Among the many bills that languished in last year’s legislative session in Sacramento: 2023’s SB 224, prohibiting foreign governments from purchasing, acquiring, leasing, or holding a controlling interest in any agricultural land within the confines of California—a topic recently in the news after the release of this watchdog report claiming that the federal government isn’t doing its due diligence when it comes to foreign investments in US farmland.
The fate of purchased California land likewise made headlines in the San Francisco Bay Area last week after a group that calls itself California Forever revealed its intentions regarding the approximately 60,000 acres of space it now controls in Solano County, just east of Travis Air Force Base (that’s double the size of San Francisco and four times Manhattan’s acreage).
The plan, in California Forever’s words: “to build a dynamic new community, with middle-class homes in safe, walkable neighborhoods,” plus “a commitment to bring good-paying jobs in advanced manufacturing, renewable energy, construction . . . as well as large investment in education, green spaces, clean energy, and the revitalization of downtowns across the country.”
Translation: Solano County, which sits between Sacramento and the San Francisco Bay Area, could see the construction of at least 20,000 new homes—housing some 50,000 residents in rowhouses and multistory apartment buildings, with the population eventually reaching 400,000 if development meets certain economic benchmarks.
Before we go any further, a point of clarification. California Forever isn’t a front for an overseas entity with sinister designs on America’s security. It’s more an example of strangers in a strange land—in this case, Silicon Valley movers and shakers parking their money in a stretch of California more famous for livestock that livestreams. The New York Times calls the group “a who’s who of tech money” that includes LinkedIn cofounder Reid Hoffman, Laurene Powell Jobs (Steve Jobs’s widow and founder of the Emerson Collective), venture capitalist Marc Andreessen, and other investors who have ponied up a reported $900 million to support CEO and former Goldman Sachs trader Jan Sramek’s vision of a California utopia a little over an hour’s drive east from San Francisco.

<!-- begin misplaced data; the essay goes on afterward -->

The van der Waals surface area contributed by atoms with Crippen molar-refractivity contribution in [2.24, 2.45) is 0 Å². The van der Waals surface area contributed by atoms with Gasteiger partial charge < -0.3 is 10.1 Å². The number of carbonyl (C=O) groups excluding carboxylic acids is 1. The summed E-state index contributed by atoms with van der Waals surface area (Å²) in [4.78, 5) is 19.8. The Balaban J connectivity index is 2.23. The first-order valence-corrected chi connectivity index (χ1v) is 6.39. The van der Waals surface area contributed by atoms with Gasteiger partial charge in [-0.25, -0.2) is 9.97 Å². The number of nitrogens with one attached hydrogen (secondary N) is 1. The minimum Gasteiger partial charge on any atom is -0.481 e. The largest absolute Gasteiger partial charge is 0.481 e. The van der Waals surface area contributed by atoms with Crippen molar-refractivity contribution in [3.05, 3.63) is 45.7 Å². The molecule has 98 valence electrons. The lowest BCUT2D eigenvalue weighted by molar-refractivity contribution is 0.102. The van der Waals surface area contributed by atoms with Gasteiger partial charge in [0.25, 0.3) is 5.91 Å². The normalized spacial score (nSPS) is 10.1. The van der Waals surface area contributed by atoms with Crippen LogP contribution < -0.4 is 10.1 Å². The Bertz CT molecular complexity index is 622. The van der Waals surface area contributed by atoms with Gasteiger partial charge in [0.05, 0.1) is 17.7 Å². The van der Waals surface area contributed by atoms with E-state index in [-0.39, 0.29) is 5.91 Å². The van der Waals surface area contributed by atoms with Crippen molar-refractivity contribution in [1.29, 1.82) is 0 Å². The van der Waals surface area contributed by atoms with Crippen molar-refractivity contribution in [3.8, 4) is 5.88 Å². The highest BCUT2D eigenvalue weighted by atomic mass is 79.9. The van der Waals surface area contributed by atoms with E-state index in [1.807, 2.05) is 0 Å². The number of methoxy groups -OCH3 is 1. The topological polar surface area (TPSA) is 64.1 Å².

Will this 21st century version of “a shining city on a hill” become a reality? That’s up to Solano County voters to decide in November in the form of a ballot initiative (submitted title: “East Solano Homes, Jobs, and Clean Energy Initiative”). That sign-off is required, as the California Forever vision violates Solano County’s 1980s-era policy restricting growth outside of existing cities—i.e., keeping farmland from turning urban.
As for that vision (“to build a better Solano County, with more middle-class homes, more good-paying local jobs, and cleaner energy,” the initiative reads), here are the key selling points:
- Creating at least 15,000 jobs in which workers earn the annualized equivalent of at least 125% of annual minimum wage in Solano County
- A $500 million in “community benefit” fund for down-payment assistance, scholarships, and parks
- A $400 million “Solano for All” pledge to help county residents buy into the community
- A $200 million “Solano Downtowns” initiative to revitalize other local communities
- Building homes in “safe, walkable neighborhoods” giving workers options to walk, bike, or take public transit to work
- Designating “working families” as desired residents (further defined as “teachers, nurses, police, firefighters, construction workers”)
- A pledge to build homes for “low income, very low income, extremely low income, and special-needs households” (with veterans, seniors, and agricultural workers singled out)
If all of that sounds surreal, that’s because . . . well, it is. Feel free to name a California town within proximity of a California metropolis that can call itself affordable, safe, cutting-edge, and eco-minded—not to mention commute free. What comes to mind is The Truman Show, a 1990s film about an ordinary man living an ordinary life in an idyllic town. As it turns out, the town has been fabricated for television, with Truman’s life playing out in front of the cameras—as such, a precursor for today’s staged and scripted reality television (is anyone at California Forever thinking “Real Housewives of Solano County”)?